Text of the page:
2021 For My People Awards sponsored by AARP Mississippi

At 6 p.m. on Thursday, January 14, 2021, the Margaret Walker Center will host, via its Facebook page, its 26th annual For My People Awards, sponsored by AARP Mississippi.

This year’s Awards ceremony will feature three recipients in a virtual conversation, A Movement: The Past to the Present. For their contributions to African American history and culture, Dave Dennis, Sr., and Doris Derby, legendary civil and human rights activists, will be honored along with David Dennis, Jr., an activist, scholar, and son of Dennis, Sr. The For My People Awards are named after Margaret Walker’s classic poem, and past recipients have included James Meredith, Unita Blackwell, Robert Clark, Lerone Bennett, Andrew Young, Reena Evers-Everette and Charlayne Hunter-Gault.

David J. (Dave) Dennis, Sr., interrupted his collegiate experience during his freshman year at Dillard University in New Orleans to work in the civil rights movement in 1961, and he was arrested over 30 times in relation to his activities. He was on the first bus of the Freedom Rides from Montgomery, AL, to Jackson in 1961, and he served in both states as field secretary for the Congress of Racial Equality (CORE). In Mississippi, he was a co-director of the Council of Federated Organizations (COFO) and of the effort to organize Freedom Summer in 1964. Working closely with Mickey Schwerner and James Chaney, who were murdered along with Andrew Goodman as Freedom Summer began, Dennis spoke at Chaney’s funeral, delivering a powerful and long-remembered eulogy. He returned to Dillard University, where he graduated in 1968. Continuing his education, he left for law school at the University of Michigan and graduated in 1971. Dennis joined Bob Moses–a fellow veteran of the civil rights movement–at the Algebra Project in 1991. Since then, Dennis and Moses have pursued “quality education as a constitutional right.”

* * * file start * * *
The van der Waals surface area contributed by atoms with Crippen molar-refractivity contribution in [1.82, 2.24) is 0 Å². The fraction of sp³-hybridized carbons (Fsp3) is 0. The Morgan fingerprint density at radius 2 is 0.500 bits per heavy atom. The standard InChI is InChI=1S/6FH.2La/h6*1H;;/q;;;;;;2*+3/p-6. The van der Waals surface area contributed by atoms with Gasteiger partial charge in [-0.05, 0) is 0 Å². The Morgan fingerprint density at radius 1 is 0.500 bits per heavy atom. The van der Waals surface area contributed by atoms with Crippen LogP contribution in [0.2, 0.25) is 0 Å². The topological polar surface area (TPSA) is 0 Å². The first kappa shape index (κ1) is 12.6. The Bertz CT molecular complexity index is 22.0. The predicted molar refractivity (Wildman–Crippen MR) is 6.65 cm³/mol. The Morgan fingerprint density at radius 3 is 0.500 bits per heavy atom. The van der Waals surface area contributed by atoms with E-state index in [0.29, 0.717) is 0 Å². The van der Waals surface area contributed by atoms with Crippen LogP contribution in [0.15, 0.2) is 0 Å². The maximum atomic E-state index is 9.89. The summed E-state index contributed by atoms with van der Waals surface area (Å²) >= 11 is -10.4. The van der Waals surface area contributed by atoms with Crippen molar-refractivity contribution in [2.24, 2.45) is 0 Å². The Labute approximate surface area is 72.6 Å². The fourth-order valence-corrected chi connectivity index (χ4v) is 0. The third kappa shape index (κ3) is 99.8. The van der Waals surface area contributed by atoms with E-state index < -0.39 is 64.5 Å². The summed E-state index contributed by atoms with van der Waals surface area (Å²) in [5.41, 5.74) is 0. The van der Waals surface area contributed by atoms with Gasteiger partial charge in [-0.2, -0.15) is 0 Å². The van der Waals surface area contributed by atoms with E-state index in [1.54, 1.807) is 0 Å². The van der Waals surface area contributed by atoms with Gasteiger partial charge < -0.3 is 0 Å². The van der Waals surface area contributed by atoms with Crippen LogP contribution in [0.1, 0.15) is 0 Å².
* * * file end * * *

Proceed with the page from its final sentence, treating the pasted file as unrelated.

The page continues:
Dr. Doris A. Derby is an administrator, professor, documentary photographer, speaker, and author who earned her Bachelor of Arts from Hunter College in New York, and Doctor of Philosophy from the University of Illinois. She was one of the organizers of the March on Washington in 1963. Derby joined the civil rights movement in Mississippi, where she spent ten years (1962-1972), working with grassroots organizers in black communities to impact societal change.From 1990 until her retirement in 2012, Dr. Derby was Georgia State University’s founding Director of African American Student Services and Programs and an Adjunct Associate Professor in the Anthropology Department. As a photographer, her images have been featured globally in numerous museums, galleries, universities, and websites.

David Dennis, Jr., is a writer and author of the forthcoming book The Movement Made Us (Harper), a father-son dialogue that will explore in part the elder Dennis’s life behind the scenes of the civil rights movement. His work has appeared in the Guardian, the Washington Post, Playboy, the Atlantic, and other outlets. He is Professor of Journalism and Social Justice at Morehouse College and is a product of Jackson Public Schools. Dennis, Jr., will be the first recipient of the Margaret Walker Center’s For My People – Doris Derby Legacy Award. Dr. Derby made a lifelong commitment to defending human rights and training new generations under her tutelage as an activist, scholar, artist and educator. The award honors descendants of activists who continue the traditions of the social justice movements of the 1950s and 1960s.

Moderating the panel discussion will be Lance Wheeler, education and public relations manager for the Margaret Walker Center.

Contact the Margaret Walker Center for more information and watch the 2021 AARP Mississippi For My People Awards at www.facebook.com/margaretwalkercenter.